The problem in utilizing the burst system is that apart from the synchronizing information being absent for 2/3 of the time, as previously mentioned, the start of the information packet must be determined with great accuracy. The packet is thus characterized by a time period having no signal, after which the signals occur. Irrespective of whether the subsequent signals are DC-symmetric (alternating +Ones and -Ones) the first signals will be of different magnitudes and with a displacement in the zero passages. The first pulse in a pulse train starts with the line in the rest condition of 0 volts. On the other hand, the second pulse is affected by the residual voltage from the previous pulse. This means that each individual pulse is thus dependent on its antecedents.
It is an object of the invention to provide improved methods and apparatus enabling the synchronizing of pulse trains in, for example, digital telephone systems. In achieving the above and other of its objects, the present invention is characterized in that it solves the problems arising by methods and apparatus notifying of the start of a pulse train, giving a reliable indication irrespective of the antecedents of each individual pulse, minimizing jitter, and making indications independent of the number of pulses in a train.
To achieve the above and other objects of the invention, there is provided a method for synchronizing pulse trains in a digital telephone system, including an exchange and a plurality of telephone sets connected to the exchange via respective lines. The exchange includes a central processor and a plurality of line circuits, each of the telephone sets including a separate line circuit. Each of the line circuits mentioned above has a reception and a transmission direction and includes a primary counter, a time position counter, and a synchronizing detector which detects, in the reception direction of the line circuits, the reception of a synchronizing window containing at least two consecutive synchronizing bits of opposing polarity preceded by a plurality of logical Zeros.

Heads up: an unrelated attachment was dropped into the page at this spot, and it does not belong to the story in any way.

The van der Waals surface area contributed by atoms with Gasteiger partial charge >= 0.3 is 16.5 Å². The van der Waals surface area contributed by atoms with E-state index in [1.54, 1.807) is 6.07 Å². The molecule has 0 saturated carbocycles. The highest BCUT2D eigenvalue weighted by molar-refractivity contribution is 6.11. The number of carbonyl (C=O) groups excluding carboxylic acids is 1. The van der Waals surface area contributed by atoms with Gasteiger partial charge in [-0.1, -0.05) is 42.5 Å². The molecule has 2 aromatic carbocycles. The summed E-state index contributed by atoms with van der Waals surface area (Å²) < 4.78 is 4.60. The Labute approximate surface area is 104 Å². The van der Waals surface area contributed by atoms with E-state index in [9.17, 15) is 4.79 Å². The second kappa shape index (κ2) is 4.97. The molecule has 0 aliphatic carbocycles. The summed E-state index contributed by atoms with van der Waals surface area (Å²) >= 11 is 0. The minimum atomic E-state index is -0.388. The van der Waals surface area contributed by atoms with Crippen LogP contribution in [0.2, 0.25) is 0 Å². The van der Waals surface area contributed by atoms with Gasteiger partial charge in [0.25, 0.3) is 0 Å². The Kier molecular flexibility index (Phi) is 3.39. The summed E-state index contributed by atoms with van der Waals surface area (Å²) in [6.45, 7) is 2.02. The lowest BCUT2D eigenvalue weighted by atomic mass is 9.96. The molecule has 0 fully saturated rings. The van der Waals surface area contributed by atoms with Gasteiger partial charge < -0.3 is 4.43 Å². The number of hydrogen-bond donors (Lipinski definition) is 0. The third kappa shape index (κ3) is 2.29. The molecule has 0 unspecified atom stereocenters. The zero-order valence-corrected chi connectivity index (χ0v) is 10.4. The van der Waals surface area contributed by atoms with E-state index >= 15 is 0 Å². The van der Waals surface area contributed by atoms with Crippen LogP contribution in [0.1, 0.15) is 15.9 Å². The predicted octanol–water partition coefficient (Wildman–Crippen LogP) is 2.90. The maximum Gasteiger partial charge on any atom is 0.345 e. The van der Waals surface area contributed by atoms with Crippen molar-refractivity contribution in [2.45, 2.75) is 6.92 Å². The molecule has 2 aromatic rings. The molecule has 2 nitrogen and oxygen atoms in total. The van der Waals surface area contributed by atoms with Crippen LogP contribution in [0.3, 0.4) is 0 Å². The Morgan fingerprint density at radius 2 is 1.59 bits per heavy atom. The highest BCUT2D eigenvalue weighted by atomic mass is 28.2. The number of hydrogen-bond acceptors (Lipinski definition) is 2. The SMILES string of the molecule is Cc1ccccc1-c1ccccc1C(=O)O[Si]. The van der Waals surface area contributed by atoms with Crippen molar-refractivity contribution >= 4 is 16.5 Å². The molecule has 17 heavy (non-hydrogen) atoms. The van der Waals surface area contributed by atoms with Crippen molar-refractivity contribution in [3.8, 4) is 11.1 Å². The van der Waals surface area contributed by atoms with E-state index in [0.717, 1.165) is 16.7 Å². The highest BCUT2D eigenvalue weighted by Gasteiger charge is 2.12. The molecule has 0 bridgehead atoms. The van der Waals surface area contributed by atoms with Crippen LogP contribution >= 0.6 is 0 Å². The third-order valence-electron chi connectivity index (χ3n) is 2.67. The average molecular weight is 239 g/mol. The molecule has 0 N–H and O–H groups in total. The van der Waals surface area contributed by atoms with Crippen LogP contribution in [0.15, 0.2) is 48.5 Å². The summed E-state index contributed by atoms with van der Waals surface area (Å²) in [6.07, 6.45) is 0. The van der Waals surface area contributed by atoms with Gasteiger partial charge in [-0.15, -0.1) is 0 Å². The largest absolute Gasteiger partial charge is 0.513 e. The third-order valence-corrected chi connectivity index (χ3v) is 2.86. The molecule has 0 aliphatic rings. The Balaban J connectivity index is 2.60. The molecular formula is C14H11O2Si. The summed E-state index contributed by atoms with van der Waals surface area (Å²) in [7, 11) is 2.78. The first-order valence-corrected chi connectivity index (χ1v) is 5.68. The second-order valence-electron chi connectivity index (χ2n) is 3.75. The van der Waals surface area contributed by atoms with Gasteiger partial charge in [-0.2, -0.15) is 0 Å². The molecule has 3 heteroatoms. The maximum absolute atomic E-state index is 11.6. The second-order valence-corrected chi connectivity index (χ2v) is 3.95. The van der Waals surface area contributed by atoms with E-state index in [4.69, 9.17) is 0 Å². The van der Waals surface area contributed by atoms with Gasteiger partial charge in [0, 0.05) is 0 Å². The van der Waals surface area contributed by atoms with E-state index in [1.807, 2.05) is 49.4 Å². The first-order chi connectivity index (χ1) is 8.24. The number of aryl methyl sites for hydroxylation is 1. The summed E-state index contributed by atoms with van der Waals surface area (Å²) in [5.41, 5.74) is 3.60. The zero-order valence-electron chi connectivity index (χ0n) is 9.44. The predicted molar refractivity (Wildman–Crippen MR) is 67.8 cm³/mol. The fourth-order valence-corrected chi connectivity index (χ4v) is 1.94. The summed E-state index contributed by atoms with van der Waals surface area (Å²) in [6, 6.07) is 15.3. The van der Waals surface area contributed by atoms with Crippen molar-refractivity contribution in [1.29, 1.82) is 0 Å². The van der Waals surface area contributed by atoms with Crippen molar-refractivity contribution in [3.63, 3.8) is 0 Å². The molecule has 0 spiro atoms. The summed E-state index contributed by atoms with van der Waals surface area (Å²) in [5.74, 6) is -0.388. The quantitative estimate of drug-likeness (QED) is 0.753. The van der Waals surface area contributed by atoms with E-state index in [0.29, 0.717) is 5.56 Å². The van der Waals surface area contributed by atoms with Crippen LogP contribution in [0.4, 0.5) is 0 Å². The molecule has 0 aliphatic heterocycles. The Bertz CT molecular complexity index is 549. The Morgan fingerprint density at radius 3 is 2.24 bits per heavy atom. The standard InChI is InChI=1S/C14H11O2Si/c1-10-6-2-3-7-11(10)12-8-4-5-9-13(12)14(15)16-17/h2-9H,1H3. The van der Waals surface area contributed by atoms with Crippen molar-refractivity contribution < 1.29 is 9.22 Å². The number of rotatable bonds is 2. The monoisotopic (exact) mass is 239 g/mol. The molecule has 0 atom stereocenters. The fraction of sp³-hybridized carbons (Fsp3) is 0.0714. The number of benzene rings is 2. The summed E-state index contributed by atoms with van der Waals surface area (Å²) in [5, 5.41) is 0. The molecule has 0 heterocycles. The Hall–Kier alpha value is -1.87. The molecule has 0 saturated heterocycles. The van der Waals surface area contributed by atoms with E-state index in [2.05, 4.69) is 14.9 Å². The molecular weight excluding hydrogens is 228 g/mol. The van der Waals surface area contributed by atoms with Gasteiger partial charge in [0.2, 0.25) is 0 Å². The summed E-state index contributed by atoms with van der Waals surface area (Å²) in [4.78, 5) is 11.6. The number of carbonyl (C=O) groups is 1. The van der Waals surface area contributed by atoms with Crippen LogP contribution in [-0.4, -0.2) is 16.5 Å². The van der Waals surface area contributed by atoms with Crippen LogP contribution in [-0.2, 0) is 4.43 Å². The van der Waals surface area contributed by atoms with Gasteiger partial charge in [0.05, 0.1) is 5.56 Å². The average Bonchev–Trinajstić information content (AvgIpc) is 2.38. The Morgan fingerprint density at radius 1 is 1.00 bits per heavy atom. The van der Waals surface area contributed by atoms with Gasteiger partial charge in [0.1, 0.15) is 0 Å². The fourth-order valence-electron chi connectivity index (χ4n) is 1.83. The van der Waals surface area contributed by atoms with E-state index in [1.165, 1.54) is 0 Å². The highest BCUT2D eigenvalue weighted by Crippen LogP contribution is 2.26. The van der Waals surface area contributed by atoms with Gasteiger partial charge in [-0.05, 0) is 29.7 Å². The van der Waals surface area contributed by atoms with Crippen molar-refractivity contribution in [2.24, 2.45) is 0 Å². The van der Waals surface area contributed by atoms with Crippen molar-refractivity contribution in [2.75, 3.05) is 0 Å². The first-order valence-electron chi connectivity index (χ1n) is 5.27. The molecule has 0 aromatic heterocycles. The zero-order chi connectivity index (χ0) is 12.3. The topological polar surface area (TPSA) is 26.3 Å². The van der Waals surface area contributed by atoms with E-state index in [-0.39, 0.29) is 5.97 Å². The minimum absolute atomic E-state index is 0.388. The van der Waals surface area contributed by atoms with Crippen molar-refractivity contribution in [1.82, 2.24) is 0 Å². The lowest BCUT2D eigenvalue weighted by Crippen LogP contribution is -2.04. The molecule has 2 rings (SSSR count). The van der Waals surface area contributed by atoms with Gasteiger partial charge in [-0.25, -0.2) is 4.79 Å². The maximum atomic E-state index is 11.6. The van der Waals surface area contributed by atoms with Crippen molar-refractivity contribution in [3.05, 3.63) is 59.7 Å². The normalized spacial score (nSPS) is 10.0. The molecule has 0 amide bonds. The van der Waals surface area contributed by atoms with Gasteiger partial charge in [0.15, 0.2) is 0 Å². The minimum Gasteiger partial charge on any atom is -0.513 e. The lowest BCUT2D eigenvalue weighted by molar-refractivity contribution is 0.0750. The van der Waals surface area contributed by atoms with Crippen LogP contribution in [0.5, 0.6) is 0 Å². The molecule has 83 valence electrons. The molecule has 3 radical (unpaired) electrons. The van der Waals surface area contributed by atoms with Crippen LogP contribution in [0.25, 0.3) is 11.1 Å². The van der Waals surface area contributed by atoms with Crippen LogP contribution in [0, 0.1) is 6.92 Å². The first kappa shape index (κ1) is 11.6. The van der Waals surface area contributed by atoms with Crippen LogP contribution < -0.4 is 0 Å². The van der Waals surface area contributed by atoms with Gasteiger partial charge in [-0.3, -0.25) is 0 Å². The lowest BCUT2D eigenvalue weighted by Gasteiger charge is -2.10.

The method comprises generating and transmitting to the synchronizing detector a synchronizing signal consisting of the aforesaid consecutive synchronizing bits or pulses of opposite polarity preceded by said plurality of logical Zeros. Thereafter, the method comprises transmitting during the duration of the first of the synchronizing bits a zero resetting sigal to the aforesaid primary counter, feeding a high frequency signal to the primary counter and in the primary counter dividing the high frequency signal down and sending a resulting control signal of lower frequency to the time position counter. The method also comprises sending the zero resetting signal also to the counter CTP and utilizing the change between the first and second synchronizing bits to cause the zero resetting of the counters to take place rapidly due to the steep derivatives of the transition between the synchronizing bits whereupon the counters resume counting in a precisely-defined manner enhancing synchronization.
The apparatus of the invention is as set forth above with the primary counter receiving a high frequency signal and dividing the same for transmitting the above-noted control signal of lower frequency to the time position counter.
Other objects, features and advantages of the invention will be found in the Detailed Description which follows hereinbelow.
The apparatus according to the invention will next be disclosed in greater detail by reference to an embodiment illustrated in the accompanying drawing in which: